Share Name Share Symbol Market Type Share ISIN Share Description
Eden LSE:EDEN London Ordinary Share GB0001646941 ORD 1P
  Price Change % Change Share Price Bid Price Offer Price High Price Low Price Open Price Shares Traded Last Trade
  +0.00p +0.00% 11.25p 11.00p 11.50p 11.25p 11.25p 11.25p 114,762 07:32:08
Industry Sector Turnover (m) Profit (m) EPS - Basic PE Ratio Market Cap (m)
Pharmaceuticals & Biotechnology 0.4 -1.9 -1.0 - 23.29

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Date Time Title Posts
24/9/201707:00Eden Research2,747
07/3/201713:47Eden Research- The Natural Solution172
27/2/201611:20Eden Research- The Natural Solution3
18/5/201202:24Eden Research6
17/5/201216:00The sterile garden of Eden118

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Eden Daily Update: Eden is listed in the Pharmaceuticals & Biotechnology sector of the London Stock Exchange with ticker EDEN. The last closing price for Eden was 11.25p.
Eden has a 4 week average price of 10.25p and a 12 week average price of 10.25p.
The 1 year high share price is 15.63p while the 1 year low share price is currently 9p.
There are currently 207,064,337 shares in issue and the average daily traded volume is 88,925 shares. The market capitalisation of Eden is £23,294,737.91.
investingisatrickygame: I can't see why in the current circumstances and foreseeable future Eden would need to do any more cash calls. I think they have said as much themselves. Any further dilution of retail investors would seem unpalatable. Cash generated from operations should suffice. They are sharing R and D services in collaboration with Sipcam. Furthermore, distributors as RNS'd are absorbing marketing and other costs, thus alleviating the initial cash investment from Eden. The model is now set and proven, so no more cash calls. Fair value of share price should now be Eden's focus in association with shorecap and Powerscourt. Companies come to market via IPO selling investors their vision of capital growth and investment returns. It's about time, isn't it, that some investment returns are put on the table to reward people. New investors can then enter for the next stage of growth, more secure in Eden's future prosperity. Existing investors will likely leave something in the pot too.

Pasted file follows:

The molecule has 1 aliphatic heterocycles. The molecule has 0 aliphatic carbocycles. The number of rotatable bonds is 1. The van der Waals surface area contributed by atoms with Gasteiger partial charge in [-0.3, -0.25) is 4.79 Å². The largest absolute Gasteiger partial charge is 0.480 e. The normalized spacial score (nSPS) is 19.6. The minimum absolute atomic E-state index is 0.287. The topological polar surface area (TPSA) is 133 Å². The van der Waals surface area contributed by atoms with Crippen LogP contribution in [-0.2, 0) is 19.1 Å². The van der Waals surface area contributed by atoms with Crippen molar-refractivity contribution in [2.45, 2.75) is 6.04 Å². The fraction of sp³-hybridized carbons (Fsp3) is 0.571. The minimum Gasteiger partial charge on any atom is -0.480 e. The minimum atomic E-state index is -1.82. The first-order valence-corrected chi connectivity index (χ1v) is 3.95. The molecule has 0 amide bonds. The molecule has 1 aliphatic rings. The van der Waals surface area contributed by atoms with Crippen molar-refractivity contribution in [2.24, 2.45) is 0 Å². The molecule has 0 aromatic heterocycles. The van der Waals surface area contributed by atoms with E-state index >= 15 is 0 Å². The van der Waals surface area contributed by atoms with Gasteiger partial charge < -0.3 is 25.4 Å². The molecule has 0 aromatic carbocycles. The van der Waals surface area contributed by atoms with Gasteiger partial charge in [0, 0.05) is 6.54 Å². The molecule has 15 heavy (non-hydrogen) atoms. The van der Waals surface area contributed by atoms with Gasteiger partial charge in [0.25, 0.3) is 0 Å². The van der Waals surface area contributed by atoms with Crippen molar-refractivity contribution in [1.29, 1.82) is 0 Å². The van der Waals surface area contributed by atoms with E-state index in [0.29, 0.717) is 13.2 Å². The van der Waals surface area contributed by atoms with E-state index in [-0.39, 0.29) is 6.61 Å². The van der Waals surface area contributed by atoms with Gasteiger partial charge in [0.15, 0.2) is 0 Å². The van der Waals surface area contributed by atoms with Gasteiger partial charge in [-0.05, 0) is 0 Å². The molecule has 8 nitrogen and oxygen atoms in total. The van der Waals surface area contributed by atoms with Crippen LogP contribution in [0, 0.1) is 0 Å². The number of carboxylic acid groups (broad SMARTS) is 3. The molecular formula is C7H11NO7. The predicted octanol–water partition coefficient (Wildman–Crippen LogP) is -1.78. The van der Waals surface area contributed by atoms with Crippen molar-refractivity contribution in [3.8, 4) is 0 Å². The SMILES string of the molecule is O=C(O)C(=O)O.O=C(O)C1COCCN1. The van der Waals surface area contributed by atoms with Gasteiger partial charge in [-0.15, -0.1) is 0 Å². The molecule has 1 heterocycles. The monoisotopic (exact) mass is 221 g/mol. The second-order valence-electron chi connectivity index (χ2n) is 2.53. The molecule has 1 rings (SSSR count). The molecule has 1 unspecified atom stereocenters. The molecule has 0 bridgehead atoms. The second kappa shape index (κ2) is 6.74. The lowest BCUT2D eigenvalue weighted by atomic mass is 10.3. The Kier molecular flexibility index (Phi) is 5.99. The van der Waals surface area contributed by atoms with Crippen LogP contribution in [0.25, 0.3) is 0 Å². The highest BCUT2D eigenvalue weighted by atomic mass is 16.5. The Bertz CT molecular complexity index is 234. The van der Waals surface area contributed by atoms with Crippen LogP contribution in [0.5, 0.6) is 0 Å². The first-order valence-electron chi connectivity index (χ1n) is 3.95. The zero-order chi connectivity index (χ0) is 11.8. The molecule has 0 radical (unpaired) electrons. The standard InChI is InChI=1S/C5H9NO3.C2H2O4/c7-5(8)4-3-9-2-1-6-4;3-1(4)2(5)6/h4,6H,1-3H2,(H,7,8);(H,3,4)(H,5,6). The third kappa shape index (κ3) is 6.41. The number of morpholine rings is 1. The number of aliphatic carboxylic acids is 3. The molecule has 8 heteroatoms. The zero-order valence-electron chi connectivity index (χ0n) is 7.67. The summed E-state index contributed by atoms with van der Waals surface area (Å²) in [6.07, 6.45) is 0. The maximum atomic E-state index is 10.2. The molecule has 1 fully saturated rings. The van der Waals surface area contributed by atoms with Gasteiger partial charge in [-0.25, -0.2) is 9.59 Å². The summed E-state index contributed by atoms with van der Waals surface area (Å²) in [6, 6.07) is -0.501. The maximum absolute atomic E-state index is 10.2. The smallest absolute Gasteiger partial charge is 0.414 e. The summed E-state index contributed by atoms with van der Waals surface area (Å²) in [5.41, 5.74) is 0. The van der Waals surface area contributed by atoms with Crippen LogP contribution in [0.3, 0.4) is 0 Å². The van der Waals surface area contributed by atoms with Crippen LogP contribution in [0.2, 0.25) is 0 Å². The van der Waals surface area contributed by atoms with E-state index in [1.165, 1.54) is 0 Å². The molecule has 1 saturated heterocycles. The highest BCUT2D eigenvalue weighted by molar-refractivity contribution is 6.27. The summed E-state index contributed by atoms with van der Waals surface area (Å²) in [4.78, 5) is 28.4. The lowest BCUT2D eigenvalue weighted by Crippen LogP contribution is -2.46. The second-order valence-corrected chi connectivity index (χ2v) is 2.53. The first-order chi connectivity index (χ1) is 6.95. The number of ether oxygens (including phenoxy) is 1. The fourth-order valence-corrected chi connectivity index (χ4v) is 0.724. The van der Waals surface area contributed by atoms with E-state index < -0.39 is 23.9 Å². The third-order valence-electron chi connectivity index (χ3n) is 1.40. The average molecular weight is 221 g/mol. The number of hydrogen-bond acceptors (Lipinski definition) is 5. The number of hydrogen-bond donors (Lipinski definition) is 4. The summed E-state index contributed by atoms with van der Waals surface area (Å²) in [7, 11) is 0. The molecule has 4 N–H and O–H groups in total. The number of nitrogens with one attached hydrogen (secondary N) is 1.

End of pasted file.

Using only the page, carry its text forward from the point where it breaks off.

investingisatrickygame: How about 1) mobilise the share price towards fair value 2) provide sound and relevant advice in regards to 1) to a bod inexperienced in running an aim company 3) where unable to do so, recognise that their investors are retail and it is they who need to be educated in everything Eden and motivated to buy I haven't seen a broker yet with the wherewithal, time, resources, will or knowledge to do so because they are all city facing. Everyone is waiting for PI's to 'get it' without any help and encouragement so that the broker can bask in their own glory when Eden's mcap hits £50 million+ and their clients will listen to them. Shocking really.